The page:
renowned; well-known: the celebrated authors of best-selling books. illustrious.

celebrate + -ed2

celebratedness, noun
uncelebrated, adjective
well-celebrated, adjective

See famous.
Dictionary.com Unabridged


verb (used with object), celebrated, celebrating.
to observe (a day) or commemorate (an event) with ceremonies or festivities: to celebrate Christmas; to celebrate the success of a new play.
to make known publicly; proclaim: The newspaper celebrated the end of the war in red headlines.
to praise widely or to present to widespread and favorable public notice, as through newspapers or novels: a novel celebrating the joys of marriage; the countryside celebrated in the novels of Hardy.
to perform with appropriate rites and ceremonies; solemnize: to celebrate a marriage.
verb (used without object), celebrated, celebrating.
to observe a day or commemorate an event with ceremonies or festivities.
to perform a religious ceremony, especially Mass or the Lord's Supper.
to have or participate in a party, drinking spree, or uninhibited good time: You look like you were up celebrating all night.

1425–75; late Middle English < Latin celebrātus past participle of celebrāre to solemnize, celebrate, honor, equivalent to celebr- (stem of celeber) often repeated, famous + -ātus -ate1

celebrative, adjective
celebrator, celebrater, noun
celebratory [sel-uh-bruh-tawr-ee, -tohr-ee, suh-leb-ruh-] , adjective
precelebrate, verb, precelebrated, precelebrating.
recelebrate, verb, recelebrated, recelebrating.
uncelebrating, adjective

celebrate, celibate, cerebrate.

1. honor, solemnize. 3. laud, glorify, honor, applaud, commend.
Dictionary.com Unabridged
Based on the Random House Dictionary, © Random House, Inc. 2014.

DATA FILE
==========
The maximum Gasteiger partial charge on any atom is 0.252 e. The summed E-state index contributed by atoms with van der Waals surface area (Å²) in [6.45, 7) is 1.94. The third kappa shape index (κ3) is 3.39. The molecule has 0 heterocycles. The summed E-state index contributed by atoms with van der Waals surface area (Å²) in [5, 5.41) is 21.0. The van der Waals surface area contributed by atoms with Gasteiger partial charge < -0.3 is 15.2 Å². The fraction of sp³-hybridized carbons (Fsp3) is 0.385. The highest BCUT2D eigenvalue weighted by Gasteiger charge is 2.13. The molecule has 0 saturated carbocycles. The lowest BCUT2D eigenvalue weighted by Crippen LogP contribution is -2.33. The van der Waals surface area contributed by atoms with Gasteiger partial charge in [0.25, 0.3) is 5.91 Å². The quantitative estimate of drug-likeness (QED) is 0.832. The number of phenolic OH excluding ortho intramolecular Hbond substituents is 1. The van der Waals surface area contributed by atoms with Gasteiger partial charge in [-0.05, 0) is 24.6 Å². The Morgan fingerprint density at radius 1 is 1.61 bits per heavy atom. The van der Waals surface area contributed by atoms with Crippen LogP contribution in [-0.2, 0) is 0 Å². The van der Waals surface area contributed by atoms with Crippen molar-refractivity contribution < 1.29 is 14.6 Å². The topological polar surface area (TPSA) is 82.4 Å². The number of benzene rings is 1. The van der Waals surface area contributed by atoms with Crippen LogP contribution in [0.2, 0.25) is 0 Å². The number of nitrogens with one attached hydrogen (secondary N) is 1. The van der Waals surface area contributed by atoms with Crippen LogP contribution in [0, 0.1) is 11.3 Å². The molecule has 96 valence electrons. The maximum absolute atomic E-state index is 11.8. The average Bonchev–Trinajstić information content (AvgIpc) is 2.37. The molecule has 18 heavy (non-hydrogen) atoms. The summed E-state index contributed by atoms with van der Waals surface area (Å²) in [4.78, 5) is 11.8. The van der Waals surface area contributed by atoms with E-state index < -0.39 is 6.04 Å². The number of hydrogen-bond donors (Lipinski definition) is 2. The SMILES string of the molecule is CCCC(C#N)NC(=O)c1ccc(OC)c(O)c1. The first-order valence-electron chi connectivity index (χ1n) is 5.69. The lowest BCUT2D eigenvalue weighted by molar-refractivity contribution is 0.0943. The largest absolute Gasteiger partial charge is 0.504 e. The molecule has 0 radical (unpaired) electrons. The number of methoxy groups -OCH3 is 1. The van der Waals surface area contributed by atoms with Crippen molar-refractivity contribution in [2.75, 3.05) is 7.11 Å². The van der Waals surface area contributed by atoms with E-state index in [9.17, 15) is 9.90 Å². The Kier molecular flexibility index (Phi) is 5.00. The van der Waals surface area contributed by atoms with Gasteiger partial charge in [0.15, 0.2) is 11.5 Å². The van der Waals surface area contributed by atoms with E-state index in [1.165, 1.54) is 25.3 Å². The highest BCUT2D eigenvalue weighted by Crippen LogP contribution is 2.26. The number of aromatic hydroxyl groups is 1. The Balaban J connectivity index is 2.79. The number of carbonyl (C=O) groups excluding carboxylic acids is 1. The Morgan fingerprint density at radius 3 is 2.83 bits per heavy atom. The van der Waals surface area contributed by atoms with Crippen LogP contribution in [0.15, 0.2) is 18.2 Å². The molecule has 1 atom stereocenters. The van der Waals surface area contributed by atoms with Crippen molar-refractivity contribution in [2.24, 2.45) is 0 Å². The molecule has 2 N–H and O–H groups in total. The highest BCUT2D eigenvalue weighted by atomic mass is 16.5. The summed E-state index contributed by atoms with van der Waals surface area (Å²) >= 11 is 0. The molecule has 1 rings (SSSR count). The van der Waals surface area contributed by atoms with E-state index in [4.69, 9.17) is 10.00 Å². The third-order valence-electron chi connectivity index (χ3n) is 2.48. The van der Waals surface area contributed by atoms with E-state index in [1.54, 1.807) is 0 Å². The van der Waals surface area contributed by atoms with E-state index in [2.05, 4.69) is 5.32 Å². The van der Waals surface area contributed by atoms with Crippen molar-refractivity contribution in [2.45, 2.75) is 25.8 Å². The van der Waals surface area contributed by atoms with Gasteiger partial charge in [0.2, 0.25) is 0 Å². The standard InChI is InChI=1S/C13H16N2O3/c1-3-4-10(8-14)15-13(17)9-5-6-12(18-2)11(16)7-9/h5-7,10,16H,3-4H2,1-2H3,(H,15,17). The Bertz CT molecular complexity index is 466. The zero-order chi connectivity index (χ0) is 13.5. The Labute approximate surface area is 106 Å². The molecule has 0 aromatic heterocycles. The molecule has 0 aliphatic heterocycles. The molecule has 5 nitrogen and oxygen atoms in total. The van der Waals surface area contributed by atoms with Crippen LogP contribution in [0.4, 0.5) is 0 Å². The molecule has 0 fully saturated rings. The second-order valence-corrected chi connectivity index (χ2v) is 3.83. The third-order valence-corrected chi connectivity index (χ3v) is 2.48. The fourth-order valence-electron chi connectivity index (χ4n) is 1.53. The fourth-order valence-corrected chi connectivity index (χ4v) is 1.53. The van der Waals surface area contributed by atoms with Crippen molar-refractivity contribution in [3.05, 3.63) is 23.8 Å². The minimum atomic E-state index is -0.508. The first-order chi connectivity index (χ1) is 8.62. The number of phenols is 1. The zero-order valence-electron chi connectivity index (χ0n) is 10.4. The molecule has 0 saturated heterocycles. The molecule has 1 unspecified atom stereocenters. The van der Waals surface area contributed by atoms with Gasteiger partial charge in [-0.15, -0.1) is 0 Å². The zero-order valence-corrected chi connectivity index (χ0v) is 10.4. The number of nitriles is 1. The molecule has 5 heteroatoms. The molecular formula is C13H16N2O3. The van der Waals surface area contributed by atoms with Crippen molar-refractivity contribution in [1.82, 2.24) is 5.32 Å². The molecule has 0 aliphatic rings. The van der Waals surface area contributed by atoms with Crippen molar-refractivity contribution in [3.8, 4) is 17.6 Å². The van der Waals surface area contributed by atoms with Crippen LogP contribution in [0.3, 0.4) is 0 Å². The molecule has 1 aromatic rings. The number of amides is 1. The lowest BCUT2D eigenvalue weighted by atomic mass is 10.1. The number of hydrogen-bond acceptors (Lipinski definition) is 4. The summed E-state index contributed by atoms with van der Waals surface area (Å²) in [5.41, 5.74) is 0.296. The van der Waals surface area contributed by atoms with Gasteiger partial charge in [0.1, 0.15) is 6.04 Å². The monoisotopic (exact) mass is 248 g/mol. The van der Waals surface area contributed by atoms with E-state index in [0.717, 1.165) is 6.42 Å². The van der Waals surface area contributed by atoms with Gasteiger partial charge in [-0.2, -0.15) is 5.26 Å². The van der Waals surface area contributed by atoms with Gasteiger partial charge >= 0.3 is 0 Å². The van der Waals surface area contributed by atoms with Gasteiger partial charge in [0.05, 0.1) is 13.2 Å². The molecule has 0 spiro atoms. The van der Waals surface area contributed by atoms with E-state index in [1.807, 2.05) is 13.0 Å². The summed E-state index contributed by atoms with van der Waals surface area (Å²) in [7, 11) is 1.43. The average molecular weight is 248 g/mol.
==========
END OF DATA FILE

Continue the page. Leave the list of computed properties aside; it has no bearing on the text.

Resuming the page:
Cite This Source Link To celebrated
World English Dictionary
celebrate (ˈsɛlɪˌbreɪt)
1.  to rejoice in or have special festivities to mark (a happy day, event, etc)
2.  (tr) to observe (a birthday, anniversary, etc): she celebrates her ninetieth birthday next month
3.  (tr) to perform (a solemn or religious ceremony), esp to officiate at (Mass)
4.  (tr) to praise publicly; proclaim
[C15: from Latin celebrāre, from celeber numerous, thronged, renowned]

celebrated (ˈsɛlɪˌbreɪtɪd)
(usually prenominal) famous: a celebrated pianist; a celebrated trial

Collins English Dictionary - Complete & Unabridged 10th Edition
2009 © William Collins Sons & Co. Ltd. 1979, 1986 © HarperCollins
Publishers 1998, 2000, 2003, 2005, 2006, 2007, 2009
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Word Origin & History

1465, from L. celebratus pp. of celebrare "to frequent in great numbers, assemble to honor," from celeber "frequented, populous." Celebrated "much-talked-about" is from 1665.
Online Etymology Dictionary, © 2010 Douglas Harper
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Example sentences
The accomplishment being celebrated connects the people present, but it also
  distinguishes them from others as well.
Some celebrated this development as an opportunity to elevate the discourse on
  social policy, especially on issues of race.
The provost and others celebrated my grant, although they did not support my
  challenge of my non-reappointment.
Jellyfish should be celebrated as one of our planet's ultimate survivalists.
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